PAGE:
« Reply #21 on: February 20, 2012, 09:07:08 PM »

what's wrong with the word "multiplex"?

Nothing. Makes a compelling argument to see ol' 789 back in action.
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agentsteel53

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Re: The Pan American Highway
« Reply #22 on: February 20, 2012, 09:27:22 PM »

and ol' 666, for that matter.

can we petition for a reversal of superstitious cowardice? 
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Alps

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Re: The Pan American Highway
« Reply #23 on: February 20, 2012, 10:17:02 PM »

Interesting in that even if/when the Darien Gap is crossed, as the road network in South America is currently wired together, in order to drive from it to, let's say, Rio de Janeiro, without using ferries, one would have to go by way of Ecuador, Peru and Bolivia, complete with a crossing of the Andes.  This is because in Brazil, there is a complete non-ferry road system disconnect at the Amazon River.  There is a massive new bridge about to open at Manaus, Amazonas state, Brazil, but it only crosses the Rio Negro, not the nearly Amazon.  The major Brazilian highway that runs southward from Manaus to the rest of Brazil south of the Amazon, along with Argentina, Paraguay and Uruguay, still uses a ferry to cross the Amazon.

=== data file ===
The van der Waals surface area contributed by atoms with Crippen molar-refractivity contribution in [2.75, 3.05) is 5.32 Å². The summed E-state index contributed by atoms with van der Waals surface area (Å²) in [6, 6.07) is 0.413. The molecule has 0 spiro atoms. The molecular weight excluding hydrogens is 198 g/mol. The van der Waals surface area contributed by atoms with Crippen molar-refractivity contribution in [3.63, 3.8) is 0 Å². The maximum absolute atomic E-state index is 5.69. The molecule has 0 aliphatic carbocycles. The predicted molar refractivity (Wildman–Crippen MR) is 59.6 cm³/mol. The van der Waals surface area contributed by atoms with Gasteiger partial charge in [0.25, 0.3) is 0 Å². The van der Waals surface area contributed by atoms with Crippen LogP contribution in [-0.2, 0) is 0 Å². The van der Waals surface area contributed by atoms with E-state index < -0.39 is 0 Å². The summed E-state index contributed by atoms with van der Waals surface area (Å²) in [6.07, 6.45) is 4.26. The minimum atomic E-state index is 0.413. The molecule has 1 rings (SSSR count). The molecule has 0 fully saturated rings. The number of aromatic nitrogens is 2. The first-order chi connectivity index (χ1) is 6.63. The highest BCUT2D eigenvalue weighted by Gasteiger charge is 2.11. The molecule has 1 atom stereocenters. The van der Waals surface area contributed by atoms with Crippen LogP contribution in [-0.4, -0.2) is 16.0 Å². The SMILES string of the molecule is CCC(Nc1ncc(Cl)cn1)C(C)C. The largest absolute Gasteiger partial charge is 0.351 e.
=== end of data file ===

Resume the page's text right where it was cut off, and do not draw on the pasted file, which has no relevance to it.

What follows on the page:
I would suspect that the continent is very fertile country for 'fictional highway' musings for South American roadgeeks.

:nod:

Mike
Wonder how far up the Amazon you'd have to go to be able to drive a pier into the river? That's one fierce flow.

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Re: The Pan American Highway
« Reply #24 on: February 20, 2012, 10:24:36 PM »

and ol' 666, for that matter.

can we petition for a reversal of superstitious cowardice? 
Oh, that's a loaded question in this day when those of us who espouse science are accused of opposing it.